Lightning Sprite Season -- Early This Year

By: Susie77 , 10:22 PM GMT on April 01, 2012

Share this Blog
2
+

From Space Weather


SPRITE SEASON BEGINS: The first sprites of summer are starting to appear in the skies of North America. The strange thing is, summer is almost three months away. "Sprite season is beginning early this year," says Thomas Ashcraft, who photographed these specimens on March 30th from his observatory in New Mexico:



"At precisely two minutes and twenty-six seconds after midnight March 30, 2012 there was an incredibly powerful bolt of lightning in the vicinity of Woodward, Oklahoma that spawned these red sprites," says Ashcraft. "I could see them from two states away!" He also recorded VLF and shortwave radio emissions from the cluster, which you can hear as the soundtrack to this video.

Sprites are electrical discharges that come out of the top of thunderclouds, opposite ordinary lightning bolts which plunge toward Earth. Sprites can tower as high as 90 km above ground. That makes them a form of space weather as they overlap the zone of auroras, meteors, and noctilucent clouds.

Because they are associated with lightning, sprites are most often seen in summer months, "but in the past few days sprites have been reported in Texas (particularly near the Mexican border) as well as here in New Mexico," notes Ashcraft.

Reader Comments

Comments will take a few seconds to appear.

Post Your Comments

Please sign in to post comments.

or Join

Not only will you be able to leave comments on this blog, but you'll also have the ability to upload and share your photos in our Wunder Photos section.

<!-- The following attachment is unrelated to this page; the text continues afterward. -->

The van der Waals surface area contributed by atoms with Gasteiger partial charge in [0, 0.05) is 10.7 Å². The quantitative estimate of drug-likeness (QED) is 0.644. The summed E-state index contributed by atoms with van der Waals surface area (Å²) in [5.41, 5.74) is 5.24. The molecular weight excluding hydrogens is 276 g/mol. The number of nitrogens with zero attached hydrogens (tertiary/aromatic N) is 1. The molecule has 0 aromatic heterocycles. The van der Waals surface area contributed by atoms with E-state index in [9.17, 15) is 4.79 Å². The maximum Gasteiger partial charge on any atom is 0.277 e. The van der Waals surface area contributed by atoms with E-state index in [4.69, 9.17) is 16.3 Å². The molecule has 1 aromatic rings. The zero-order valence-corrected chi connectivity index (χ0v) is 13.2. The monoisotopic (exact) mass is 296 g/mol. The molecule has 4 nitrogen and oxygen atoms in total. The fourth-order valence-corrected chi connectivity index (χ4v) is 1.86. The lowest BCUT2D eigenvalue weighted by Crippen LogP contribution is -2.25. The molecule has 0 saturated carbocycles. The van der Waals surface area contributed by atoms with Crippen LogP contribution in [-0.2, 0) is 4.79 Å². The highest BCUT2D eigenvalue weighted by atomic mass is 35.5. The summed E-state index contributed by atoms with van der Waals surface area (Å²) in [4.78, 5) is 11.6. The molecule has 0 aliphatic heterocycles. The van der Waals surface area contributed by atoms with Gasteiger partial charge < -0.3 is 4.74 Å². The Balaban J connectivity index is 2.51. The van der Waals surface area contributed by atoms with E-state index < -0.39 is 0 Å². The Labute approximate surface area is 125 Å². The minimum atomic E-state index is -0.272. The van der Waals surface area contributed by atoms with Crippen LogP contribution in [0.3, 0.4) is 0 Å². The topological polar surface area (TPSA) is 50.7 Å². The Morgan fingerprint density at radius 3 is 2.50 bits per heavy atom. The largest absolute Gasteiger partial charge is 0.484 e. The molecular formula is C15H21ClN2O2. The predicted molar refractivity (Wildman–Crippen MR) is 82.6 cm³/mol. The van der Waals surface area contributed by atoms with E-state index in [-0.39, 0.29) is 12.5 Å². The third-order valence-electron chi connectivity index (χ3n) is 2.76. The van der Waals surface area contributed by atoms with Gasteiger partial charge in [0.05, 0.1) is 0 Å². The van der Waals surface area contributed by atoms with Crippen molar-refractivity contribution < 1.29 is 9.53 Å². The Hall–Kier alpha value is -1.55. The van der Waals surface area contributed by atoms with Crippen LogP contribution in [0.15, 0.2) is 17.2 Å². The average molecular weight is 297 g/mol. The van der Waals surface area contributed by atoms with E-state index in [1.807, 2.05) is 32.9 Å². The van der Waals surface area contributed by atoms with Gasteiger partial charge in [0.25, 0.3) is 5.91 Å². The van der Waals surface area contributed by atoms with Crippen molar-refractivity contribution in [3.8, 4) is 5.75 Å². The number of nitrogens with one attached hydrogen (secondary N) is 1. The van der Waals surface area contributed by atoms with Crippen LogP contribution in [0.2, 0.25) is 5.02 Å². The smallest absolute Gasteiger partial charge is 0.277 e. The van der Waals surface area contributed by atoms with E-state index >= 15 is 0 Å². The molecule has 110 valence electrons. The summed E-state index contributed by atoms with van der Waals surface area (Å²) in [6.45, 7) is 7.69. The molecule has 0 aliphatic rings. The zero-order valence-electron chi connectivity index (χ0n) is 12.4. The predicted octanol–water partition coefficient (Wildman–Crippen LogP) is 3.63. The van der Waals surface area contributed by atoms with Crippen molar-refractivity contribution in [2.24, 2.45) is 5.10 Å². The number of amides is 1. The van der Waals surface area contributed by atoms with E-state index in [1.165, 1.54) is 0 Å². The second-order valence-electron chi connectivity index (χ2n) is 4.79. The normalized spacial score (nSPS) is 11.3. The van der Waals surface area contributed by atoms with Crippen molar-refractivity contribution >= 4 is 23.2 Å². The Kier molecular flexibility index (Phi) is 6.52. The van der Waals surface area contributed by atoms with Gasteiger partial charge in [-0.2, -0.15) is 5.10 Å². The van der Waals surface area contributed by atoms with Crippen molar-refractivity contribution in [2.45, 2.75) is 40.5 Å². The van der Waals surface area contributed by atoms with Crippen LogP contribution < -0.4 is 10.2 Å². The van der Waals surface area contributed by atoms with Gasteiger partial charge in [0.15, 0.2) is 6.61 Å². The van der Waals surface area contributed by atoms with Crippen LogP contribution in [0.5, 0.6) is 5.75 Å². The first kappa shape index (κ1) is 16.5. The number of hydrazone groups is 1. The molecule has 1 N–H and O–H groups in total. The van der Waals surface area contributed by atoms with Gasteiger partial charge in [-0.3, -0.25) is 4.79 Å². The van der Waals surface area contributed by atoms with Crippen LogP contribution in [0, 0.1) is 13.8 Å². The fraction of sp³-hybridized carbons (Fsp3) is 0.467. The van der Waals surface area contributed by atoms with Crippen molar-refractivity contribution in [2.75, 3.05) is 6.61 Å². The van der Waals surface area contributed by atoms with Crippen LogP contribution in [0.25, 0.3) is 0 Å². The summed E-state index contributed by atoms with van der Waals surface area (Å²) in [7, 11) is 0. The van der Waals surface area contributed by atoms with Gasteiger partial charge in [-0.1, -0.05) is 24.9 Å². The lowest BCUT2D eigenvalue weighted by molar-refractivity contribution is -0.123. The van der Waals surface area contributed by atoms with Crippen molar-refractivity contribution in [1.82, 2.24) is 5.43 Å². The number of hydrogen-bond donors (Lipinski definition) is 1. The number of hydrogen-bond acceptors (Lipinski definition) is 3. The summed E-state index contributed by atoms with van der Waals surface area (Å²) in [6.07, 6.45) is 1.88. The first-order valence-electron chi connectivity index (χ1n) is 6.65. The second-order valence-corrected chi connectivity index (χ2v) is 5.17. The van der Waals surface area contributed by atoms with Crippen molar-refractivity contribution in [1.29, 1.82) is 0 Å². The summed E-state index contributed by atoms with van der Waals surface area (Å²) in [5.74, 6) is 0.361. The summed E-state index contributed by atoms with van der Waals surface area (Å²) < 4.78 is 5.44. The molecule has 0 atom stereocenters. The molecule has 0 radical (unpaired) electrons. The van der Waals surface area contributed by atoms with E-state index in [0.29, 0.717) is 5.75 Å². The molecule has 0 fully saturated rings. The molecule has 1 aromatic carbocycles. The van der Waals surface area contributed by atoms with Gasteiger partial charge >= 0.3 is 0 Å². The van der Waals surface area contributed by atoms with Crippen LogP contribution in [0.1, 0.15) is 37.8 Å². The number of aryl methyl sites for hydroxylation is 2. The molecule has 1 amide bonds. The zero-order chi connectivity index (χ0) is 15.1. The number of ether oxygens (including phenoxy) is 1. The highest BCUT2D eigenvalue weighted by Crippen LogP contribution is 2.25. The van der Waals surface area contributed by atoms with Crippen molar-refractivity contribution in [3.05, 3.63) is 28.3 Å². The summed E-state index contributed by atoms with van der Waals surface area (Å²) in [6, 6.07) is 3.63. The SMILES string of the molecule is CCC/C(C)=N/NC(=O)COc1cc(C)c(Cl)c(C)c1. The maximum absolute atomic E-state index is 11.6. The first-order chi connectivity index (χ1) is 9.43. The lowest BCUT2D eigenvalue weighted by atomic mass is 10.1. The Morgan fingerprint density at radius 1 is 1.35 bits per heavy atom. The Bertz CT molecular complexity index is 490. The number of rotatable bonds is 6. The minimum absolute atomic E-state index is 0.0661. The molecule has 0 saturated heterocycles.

Display: 0, 50, 100, 200 Sort: Newest First - Order Posted

Viewing: 2 - 1

Page: 1 — Blog Index

2. Susie77
2:03 AM GMT on April 02, 2012
Hi Linda! Sprites are more typically seen from space or high-altitude aircraft since they live at the very tops of very high thunderstorms.

"Sprites are sometimes inaccurately called upper-atmospheric lightning. However, sprites are cold plasma phenomena that lack the hot channel temperatures of tropospheric lightning, so they are more akin to fluorescent tube discharges than to lightning discharges."
From: Wikipedia

Aren't they cool?
Member Since: April 14, 2002 Posts: 611 Comments: 544
1. shoreacres
1:17 AM GMT on April 02, 2012
I'm not sure I've ever heard of these. I know I've never seen them. Or maybe I have and just thought "lightning". Now that I know they exist, they'll be fun to learn about. Sure are pretty!
Member Since: October 4, 2004 Posts: 205 Comments: 15288

Viewing: 2 - 1

Page: 1 — Blog Index

Top of Page

About Susie77

Sometimes I complain about the earthly weather, but mostly I like to post about astronomy and space events. Hope you enjoy the articles.

Local Weather

Scattered Clouds
81 °F
Scattered Clouds